NOAA is the principal federal agency responsible for management of living marine resources, such as deep-sea corals, within U.S. waters.
NOAA has the statutory authority to take a lead role in managing deep-sea coral ecosystems.
The Magnuson-Stevens Fishery Conservation and Management Act (MSA) allows NOAA to manage fishing-related threats to deep-sea corals and sponges in federal waters through fishery management plans developed in conjunction with the Regional Fishery Management Councils. The MSA was amended in 2007, requiring NOAA to establish the Deep Sea Coral Research and Technology Program and providing new discretionary authority to protect deep-sea coral and sponge areas from damage caused by fishing gear.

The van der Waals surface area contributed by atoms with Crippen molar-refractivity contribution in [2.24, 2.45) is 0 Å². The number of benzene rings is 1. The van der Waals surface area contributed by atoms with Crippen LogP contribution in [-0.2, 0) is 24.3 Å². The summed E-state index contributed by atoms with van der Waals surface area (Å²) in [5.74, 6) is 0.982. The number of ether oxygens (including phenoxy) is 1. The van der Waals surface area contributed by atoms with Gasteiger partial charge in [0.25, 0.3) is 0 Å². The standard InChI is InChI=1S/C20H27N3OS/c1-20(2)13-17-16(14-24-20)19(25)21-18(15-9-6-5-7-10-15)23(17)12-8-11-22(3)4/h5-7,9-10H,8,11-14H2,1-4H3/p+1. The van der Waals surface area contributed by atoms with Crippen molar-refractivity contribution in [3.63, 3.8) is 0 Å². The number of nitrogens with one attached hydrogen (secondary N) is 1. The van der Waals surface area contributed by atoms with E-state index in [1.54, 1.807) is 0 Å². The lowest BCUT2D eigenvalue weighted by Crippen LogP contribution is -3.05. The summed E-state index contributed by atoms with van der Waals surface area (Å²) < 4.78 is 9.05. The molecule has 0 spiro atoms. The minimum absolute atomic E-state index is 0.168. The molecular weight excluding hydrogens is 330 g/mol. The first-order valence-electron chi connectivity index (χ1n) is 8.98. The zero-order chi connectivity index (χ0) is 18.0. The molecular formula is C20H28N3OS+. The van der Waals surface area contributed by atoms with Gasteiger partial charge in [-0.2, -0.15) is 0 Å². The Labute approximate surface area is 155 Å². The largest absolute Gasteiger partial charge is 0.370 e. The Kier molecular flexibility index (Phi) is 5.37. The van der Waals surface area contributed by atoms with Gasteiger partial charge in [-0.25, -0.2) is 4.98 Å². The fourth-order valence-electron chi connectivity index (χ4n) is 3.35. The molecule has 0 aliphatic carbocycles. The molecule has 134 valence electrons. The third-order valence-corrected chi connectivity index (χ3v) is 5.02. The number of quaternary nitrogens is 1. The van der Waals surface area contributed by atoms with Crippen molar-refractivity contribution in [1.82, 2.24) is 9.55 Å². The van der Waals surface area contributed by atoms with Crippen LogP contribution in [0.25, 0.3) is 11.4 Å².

Additionally, NOAA manages deep-sea corals under the National Marine Sanctuaries Act (NMSA). The NMSA authorizes NOAA to identify and protect nationally significant habitats and resources throughout US waters. Deep-sea corals and sponges are known to occur in nine National Marine Sanctuaries and the nation's Marine National Monuments.
NOAA recognizes the need to conserve deep-sea coral and sponge ecosystems within areas under its jurisdiction. NOAA works with the Regional Fishery Management Councils, other federal agencies, and partners to enhance protection of these ecosystems. NOAA's primary objectives and approaches to enhance conservation efforts for deep-sea coral and sponge ecosystems include: